Do you already have all of the 6" stovepipe for the mass run on hand? If not (and even if you do), I would advise making a bell instead. For much of the bell you may be able to use local rock mortared together. What is the character of your local stone? Flat, jagged, rounded? Unless it tends to all be smooth and round, you can build a secure masonry box with only mortar to import. Given the relatively constant heating load, a thick walled bell would be appropriate and keep the heat output fairly constant. You would need some firebrick for the top third or so of the bell surrounding the heat riser, as that sees extreme thermal stresses. If you use the traditional barrel around the riser, you can get away with just the core being firebrick or other specialty thermal performance material. What I did (for about 800 sq. ft. in upstate NY) was a brick and cob bell 6' high, with a (not yet built) 6' bench bell extending from the side. The bell walls are about 9" thick, and when heated up, keep warm for up to 24 hours.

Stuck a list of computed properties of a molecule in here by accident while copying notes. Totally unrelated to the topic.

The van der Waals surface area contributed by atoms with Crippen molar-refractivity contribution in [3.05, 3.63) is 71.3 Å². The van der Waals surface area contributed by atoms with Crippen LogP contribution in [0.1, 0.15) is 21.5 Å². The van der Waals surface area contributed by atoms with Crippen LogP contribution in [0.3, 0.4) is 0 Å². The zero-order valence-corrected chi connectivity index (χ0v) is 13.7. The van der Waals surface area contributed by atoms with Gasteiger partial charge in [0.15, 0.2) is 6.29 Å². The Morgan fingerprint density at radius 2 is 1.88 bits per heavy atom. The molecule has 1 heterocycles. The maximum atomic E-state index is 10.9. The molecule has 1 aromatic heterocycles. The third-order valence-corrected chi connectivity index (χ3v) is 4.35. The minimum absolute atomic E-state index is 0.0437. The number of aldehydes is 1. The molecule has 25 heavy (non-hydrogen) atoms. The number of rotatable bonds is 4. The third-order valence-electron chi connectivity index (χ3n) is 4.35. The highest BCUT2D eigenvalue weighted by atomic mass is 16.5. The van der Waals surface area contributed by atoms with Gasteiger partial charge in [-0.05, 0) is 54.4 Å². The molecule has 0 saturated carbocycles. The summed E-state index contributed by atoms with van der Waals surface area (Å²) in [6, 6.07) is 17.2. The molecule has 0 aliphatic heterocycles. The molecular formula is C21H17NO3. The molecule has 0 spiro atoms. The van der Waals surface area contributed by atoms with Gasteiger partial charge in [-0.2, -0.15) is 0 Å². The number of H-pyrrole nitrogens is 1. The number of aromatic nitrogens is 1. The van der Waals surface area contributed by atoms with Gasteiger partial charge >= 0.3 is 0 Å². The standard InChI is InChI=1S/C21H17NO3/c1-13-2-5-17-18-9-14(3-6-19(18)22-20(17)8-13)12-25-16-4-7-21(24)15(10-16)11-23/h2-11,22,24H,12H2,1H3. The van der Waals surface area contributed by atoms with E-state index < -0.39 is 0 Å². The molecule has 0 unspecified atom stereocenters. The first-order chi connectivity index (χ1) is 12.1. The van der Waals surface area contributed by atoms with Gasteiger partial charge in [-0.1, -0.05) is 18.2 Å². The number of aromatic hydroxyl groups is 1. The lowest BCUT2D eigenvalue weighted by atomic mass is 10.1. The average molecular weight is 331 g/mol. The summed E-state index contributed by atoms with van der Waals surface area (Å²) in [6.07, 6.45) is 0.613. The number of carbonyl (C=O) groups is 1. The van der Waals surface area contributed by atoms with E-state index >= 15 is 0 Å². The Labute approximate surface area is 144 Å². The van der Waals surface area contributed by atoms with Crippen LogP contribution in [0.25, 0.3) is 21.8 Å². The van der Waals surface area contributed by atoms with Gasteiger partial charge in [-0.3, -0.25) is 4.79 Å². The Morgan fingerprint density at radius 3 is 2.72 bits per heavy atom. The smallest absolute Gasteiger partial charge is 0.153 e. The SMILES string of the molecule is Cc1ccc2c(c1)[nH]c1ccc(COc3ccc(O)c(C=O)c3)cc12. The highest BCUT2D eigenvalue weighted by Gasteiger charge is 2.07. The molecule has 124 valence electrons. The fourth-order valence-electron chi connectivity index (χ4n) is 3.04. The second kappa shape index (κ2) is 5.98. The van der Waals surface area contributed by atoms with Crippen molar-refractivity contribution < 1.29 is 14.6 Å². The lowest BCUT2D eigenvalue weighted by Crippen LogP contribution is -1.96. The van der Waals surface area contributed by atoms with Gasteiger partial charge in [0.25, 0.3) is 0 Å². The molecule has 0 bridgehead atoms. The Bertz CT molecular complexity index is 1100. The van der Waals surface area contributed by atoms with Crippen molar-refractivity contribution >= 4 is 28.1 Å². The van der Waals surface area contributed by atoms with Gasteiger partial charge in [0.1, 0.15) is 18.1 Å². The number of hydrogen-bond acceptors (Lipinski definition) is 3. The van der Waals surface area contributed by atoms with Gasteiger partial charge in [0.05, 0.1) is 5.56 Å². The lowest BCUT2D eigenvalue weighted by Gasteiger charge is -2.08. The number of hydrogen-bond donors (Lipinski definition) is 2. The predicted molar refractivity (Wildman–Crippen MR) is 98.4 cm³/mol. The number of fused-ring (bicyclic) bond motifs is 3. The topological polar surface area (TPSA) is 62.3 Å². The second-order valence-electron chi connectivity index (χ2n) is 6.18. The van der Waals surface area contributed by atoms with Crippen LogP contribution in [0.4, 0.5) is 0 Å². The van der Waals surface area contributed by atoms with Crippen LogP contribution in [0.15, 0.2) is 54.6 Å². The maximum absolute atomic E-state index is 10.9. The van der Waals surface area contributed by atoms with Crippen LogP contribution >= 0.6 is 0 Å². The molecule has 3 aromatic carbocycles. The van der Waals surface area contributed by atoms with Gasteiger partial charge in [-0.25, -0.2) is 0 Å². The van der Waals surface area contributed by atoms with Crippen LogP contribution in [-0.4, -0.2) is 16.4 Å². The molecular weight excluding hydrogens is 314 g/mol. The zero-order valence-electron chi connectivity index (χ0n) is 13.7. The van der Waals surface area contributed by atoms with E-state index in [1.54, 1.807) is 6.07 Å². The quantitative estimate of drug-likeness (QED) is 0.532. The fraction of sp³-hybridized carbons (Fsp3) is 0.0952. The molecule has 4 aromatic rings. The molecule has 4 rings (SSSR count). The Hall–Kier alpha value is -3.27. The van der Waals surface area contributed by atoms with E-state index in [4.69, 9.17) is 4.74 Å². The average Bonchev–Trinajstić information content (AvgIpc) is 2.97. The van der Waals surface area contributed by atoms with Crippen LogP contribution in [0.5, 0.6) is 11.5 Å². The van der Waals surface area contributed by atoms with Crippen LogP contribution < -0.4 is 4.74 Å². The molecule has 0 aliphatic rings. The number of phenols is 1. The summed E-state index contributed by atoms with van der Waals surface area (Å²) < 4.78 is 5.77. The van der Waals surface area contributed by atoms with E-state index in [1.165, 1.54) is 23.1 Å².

For a 6" J-tube, I think you would want a bell with interior surface area (not counting floor) of around 30-40 square feet. A 6" batch box has been calibrated to want 57 square feet ISA, and J-tubes put out heat slower for the same size system so need smaller ISA to leave enough residual heat for chimney draft.
You could make a masonry bell 16" square x 4' high inside, for about 23 sq. ft. ISA, and a bench with interior 2' x 5' x say 6" high above the exhaust opening, another 17 sf ISA, totaling 40 sf. I would want Peter van den Berg to weigh in on this estimate. I think the constant cold climate would aid draft enough to warrant the large end of the range for ISA.